Guidelines for Breathing in Tai Chi

By Grandmaster Shou-Yu Liang and Master Wen-Ching Wu

Breathing is a process that we often take for granted. We never learned how to breath, it simplycamenaturally when we were born. However, as we get older, due to a weakening and lack of exercise of the primary muscles associates with breathing, we begin to lose the full capacity of our lungs. Older individuals often find themselves breathing shallower and at a faster pace than when they were younger. This is primarily due to the loss of efficiency of the intercostal (rib) muscles and the diaphragm.

The mechanics of breathing have two phases: inhalation and exhalation. To inhale, the atmospheric pressure in the lungs must be lower than the atmospheric pressure of the environment. During inhalation, pressure in the lungs is reduced by lung expansion. This will increase the volume of the lungs, thereby reducing the pressure in the lungs, allowing higher pressure air from outside the body to enter the lungs. To increase the volume of the lungs, the body contracts the diaphragm and intercostals muscles, to raise the ribs. Exhalation usually happens naturally by relaxing the contracted diaphragm and intercostals muscles. The relaxation of the intercostals muscles releases the elastic-like rib cage and pushes the air out of the lungs. As air is forced out of the lungs by the retraction of the rib cage, the differential pressure between the lung cavity and the abdominal cavity pulls the relaxed diaphragm upward. A relaxed diaphragm looks like a inverted bow pressing up on the bottom of the lungs.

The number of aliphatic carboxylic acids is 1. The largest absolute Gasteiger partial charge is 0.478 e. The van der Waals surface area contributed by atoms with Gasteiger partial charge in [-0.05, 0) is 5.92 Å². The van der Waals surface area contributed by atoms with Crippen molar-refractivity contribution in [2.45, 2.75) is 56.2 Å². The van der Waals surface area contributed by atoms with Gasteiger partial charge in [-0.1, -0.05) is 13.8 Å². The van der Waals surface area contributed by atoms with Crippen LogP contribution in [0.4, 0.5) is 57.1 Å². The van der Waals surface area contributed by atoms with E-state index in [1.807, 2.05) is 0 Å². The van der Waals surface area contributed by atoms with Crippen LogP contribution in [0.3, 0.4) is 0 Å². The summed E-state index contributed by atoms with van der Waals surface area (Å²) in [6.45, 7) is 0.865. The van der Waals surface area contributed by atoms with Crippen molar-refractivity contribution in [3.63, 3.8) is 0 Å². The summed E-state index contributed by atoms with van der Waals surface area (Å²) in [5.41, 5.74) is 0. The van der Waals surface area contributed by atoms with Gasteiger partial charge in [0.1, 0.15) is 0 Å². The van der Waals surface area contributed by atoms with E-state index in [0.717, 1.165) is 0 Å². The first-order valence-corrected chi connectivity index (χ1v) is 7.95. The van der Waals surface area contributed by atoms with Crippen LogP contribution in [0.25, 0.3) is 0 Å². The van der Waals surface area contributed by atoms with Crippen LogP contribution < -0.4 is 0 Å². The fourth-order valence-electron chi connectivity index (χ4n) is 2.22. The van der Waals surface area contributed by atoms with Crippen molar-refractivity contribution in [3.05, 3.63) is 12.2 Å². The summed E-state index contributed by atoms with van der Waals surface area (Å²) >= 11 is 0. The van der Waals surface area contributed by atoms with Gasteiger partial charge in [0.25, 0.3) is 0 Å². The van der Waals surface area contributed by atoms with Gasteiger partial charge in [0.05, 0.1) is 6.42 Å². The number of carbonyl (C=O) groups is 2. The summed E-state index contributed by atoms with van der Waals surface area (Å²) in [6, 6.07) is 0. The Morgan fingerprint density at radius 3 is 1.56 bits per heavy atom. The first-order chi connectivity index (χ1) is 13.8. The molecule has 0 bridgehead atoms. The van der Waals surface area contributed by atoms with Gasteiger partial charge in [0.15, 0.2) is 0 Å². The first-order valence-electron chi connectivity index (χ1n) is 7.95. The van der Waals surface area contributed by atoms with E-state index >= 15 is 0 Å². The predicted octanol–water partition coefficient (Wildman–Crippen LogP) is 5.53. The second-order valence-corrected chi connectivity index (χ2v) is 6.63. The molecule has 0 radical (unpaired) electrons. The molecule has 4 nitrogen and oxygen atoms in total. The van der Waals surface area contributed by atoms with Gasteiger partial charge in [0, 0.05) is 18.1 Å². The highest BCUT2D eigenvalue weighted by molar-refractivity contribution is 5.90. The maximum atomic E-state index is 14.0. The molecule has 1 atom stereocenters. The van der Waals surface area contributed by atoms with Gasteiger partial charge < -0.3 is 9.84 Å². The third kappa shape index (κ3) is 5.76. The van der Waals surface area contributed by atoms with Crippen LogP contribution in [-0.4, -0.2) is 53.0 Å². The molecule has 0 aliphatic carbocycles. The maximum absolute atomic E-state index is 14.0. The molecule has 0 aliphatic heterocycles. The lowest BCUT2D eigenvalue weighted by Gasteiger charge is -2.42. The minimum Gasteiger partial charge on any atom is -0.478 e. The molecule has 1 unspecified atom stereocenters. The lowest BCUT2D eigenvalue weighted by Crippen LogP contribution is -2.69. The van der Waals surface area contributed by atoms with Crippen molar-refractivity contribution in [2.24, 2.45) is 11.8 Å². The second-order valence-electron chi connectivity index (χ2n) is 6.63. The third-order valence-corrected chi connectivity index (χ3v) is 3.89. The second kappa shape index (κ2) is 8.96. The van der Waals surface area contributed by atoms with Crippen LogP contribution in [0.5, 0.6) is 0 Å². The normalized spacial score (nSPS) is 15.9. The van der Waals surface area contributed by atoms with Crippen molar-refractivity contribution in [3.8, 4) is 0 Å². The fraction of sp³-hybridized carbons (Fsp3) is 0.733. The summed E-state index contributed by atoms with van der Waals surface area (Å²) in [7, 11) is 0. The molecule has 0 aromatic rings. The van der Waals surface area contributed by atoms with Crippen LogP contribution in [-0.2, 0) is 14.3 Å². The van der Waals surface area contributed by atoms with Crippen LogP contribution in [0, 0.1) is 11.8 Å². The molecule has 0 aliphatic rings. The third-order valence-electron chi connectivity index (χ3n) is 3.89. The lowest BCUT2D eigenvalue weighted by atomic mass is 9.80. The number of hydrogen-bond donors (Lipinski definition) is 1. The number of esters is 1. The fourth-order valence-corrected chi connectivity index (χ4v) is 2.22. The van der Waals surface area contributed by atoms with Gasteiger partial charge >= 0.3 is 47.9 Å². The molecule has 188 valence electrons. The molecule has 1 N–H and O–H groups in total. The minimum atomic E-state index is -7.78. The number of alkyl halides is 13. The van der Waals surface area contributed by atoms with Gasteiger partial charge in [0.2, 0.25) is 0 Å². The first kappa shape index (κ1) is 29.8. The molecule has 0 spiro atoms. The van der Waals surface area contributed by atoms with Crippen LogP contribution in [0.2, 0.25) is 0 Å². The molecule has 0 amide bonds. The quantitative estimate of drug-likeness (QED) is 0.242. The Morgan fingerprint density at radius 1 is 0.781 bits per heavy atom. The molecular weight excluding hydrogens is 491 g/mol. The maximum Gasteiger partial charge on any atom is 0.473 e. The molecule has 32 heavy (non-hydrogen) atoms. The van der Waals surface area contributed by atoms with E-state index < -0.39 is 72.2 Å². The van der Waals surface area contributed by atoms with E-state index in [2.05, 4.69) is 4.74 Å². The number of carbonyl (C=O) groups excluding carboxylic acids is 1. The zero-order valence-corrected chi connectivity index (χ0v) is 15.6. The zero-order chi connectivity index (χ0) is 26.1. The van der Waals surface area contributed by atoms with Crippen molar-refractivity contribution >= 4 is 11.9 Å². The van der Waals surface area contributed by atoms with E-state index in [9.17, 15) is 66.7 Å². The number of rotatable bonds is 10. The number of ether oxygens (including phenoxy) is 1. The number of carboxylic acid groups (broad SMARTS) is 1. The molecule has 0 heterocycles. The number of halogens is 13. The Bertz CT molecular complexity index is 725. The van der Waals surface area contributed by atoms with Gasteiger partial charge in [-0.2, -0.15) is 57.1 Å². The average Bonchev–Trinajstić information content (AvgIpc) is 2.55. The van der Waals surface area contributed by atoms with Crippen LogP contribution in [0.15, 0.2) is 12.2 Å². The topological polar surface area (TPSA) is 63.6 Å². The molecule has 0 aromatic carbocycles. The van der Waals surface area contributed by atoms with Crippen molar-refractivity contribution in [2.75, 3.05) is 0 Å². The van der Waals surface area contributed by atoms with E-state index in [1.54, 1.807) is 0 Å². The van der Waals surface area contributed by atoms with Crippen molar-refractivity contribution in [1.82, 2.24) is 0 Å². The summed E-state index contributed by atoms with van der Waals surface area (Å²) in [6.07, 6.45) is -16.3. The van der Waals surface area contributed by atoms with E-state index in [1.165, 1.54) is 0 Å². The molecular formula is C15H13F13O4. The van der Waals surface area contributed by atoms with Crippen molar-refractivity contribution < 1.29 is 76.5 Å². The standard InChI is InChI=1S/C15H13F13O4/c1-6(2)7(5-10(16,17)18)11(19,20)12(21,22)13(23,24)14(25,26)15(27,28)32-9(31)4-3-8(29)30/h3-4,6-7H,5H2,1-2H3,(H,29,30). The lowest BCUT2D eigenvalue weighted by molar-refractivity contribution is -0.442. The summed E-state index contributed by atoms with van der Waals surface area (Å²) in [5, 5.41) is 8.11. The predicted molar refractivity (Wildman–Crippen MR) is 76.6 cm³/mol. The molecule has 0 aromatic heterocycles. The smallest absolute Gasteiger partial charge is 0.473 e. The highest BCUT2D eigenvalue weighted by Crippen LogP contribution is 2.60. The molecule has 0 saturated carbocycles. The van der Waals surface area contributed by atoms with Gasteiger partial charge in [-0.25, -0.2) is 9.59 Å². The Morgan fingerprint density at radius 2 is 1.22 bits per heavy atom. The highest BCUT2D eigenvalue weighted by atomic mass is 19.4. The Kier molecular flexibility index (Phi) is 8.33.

In Taijiquan practice, initially the breathing should be natural. That is, following the breathing pattern you are accustomed to. When your movements become smooth, then abdominal breathing is added to the postures. During abdominal breathing, abdominal muscles assist the intercostals muscles and the diaphragm in your breathing. During normal breathing, human lungs only exchange about 10% of the air in our lungs in each breathing cycle. That means we are diluting 10% of fresh air with 90% of residual air. As we get older, the air exchange rate becomes even less, due to the loss in the intercostals muscles and diaphragm efficiency. Abdominal breathing can help to make up the deficit, and assist the intercostals muscles and the diaphragm in functioning more efficiency.

Abdominal breathing is also known as Back to the Childhood Breathing, because during childhood, children are able to breathe with their abdomen, making each breathing cycle more efficient. Pay attention to a young child during his or her sleep; you will notice that the child may still have the inherent ability to breath with his or her abdomen. There are tow basic abdominal breathing practices. One is called Normal Abdominal Breathing, the other is called Reversed Abdominal Breathing. In Normal Abdominal Breathing, the abdomen is pushed out as you inhale; and the abdomen is pulled in as you exhale. In Reversed Abdominal Breathing, the abdomen is pulled in as you inhale, and pushed out as you exhale. Generally speaking, Normal Abdominal Breathing is more relaxed than Reverse Abdominal Breathing. However, in Reversed Abdominal Breathing, more air can be pushed out of the lungs, thereby allowing more air exchange in a breathing cycle.

Even though, the term Reversed is used to describe Reversed Abdominal Breathing, it is still anatural way of breathing. Pay attention to how your abdomen reacts to your breathing while attempting to do a physically demanding task, you will notice that your abdomen behaves in the fashion described for Reversed Breathing. For example, if you were to push a car stuck in a ditch, you would normally exhale while pushing and your abdomen would push out. This is a normal reaction for your body while doing a demanding task that requires a more efficient air exchange.